I started with the electric company. Get the difficult one out of the way, and the rest will be easy. So I thought. Crystal was very helpful, eventually. Unfortunately, she cannot give me the account number since I am not on the account. And I cannot have the account switched over to my name, since he (my Mr.) is not available to give his permission. Even though I have paid the bill for 6 years after he died. I have to have a new account set up to get it into my name. New accounts do require a security deposit, by the way. Crystal did waive that if I agreed to pay the final bill for Mr. Duggan. So we got it all taken care of. I had all the info I needed now and was able to add the electric company as a Payee on the new Bill Pay system. One down.
On to the gas company, which should be easy since I do get an electronic bill each month outside the Bill Pay system. I typically send it to the Junk Folder because I know I am getting it through the bank where I will pay it anyway. I have received this bill for nearly seven years; the bills come to my email address, and are paid from my checking account. The bill, though, is in the name of Kevin Dugan (their misspelling). What?!?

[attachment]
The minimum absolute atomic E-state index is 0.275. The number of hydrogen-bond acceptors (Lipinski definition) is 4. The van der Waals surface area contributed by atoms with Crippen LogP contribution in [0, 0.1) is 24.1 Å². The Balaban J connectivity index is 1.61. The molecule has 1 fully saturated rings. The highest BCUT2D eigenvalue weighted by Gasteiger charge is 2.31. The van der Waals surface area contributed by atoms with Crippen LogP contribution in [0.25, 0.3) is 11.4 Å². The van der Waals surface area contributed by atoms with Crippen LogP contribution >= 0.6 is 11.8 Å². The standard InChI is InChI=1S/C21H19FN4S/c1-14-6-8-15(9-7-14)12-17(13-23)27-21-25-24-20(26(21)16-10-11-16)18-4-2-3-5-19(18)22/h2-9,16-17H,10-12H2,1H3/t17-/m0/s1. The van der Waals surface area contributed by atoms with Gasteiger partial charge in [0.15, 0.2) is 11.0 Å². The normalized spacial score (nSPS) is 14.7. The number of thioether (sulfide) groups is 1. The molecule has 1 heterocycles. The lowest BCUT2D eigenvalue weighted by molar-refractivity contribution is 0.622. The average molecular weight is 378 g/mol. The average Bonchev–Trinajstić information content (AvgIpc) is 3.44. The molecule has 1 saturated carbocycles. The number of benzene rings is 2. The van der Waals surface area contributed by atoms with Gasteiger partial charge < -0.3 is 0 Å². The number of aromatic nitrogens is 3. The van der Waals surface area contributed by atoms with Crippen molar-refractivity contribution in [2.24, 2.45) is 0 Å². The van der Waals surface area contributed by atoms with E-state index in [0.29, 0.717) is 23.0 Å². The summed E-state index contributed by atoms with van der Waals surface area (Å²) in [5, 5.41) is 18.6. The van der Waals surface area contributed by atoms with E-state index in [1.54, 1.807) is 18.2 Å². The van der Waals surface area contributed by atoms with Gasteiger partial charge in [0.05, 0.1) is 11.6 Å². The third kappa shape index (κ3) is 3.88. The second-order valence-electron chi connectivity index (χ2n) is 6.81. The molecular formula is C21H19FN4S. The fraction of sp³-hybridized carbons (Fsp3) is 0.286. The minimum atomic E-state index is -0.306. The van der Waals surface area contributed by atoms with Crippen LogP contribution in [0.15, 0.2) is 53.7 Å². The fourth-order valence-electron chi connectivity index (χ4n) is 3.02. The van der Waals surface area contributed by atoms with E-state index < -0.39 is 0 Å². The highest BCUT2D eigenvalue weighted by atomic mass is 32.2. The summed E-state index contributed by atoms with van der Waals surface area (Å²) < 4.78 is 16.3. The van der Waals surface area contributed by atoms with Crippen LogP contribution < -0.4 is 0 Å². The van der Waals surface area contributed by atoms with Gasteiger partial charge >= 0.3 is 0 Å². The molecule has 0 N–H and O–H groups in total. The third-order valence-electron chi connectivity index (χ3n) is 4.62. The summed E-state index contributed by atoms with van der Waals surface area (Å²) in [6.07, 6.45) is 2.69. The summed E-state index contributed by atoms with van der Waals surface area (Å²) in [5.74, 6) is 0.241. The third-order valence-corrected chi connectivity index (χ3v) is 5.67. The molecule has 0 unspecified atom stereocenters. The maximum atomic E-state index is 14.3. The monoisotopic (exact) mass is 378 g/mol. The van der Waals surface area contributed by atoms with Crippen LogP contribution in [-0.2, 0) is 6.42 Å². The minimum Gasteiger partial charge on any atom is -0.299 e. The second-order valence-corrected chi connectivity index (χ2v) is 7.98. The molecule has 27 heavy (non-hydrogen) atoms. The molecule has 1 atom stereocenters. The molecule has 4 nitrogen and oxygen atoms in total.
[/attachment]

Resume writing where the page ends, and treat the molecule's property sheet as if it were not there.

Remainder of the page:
So I said to myself, “Self, let’s fix this. Let’s get this changed to my name.” I went to the online profile, and I tried to update the account to add my name. It wouldn’t let me do that, but I could change the name of the account holder. Again, what?!? I tried that. I had to give a reason, and I had to choose from 4 options: Marriage, Divorce, Legal Name Change, and something else that I forget now but didn’t fit. So I chose marriage since death was not an option. Interestingly, the system updated to now add my name, also spelled incorrectly as Patrica Dugan, but it did not remove his name. This was not going well. So again I said, “Self, let’s just call Customer Service and do this right.”
Dimitri was trying very hard to be helpful, but I am gathering steam and being upset at the late Mr. Duggan for not putting me on the account initially. Once again, the resolution was that I had to establish a new account, plus set an appointment for a new meter reading, and agree to give up my first born child if I didn’t pay the final bill of $15.74, which is due in two days. Fortunately, he could take the payment over the phone for an additional fee of $2.95, and because I agreed to that, I again got the deposit for a new account waived. (PS-unlike a window of time for 2-4 hours when they might show up to do the meter reading, these meter readers get all day. And I am supposed to be here waiting.) Uff-da.
Next up, the water and sewer bill. And again, I do not have my account number nor the old Payee info to get payment address or phone number. (Side question: why do I have to send my payment to Carol Stream, IL?) I don’t have enough energy left today to keep going. I will get a paper bill one of these days since, luckily, they recently changed from a quarterly to monthly billing system. Then there will be trash pickup, and the internet/cable company -never my best fun place to contact. So I will put that off for another day even though I wish I could just get it over with.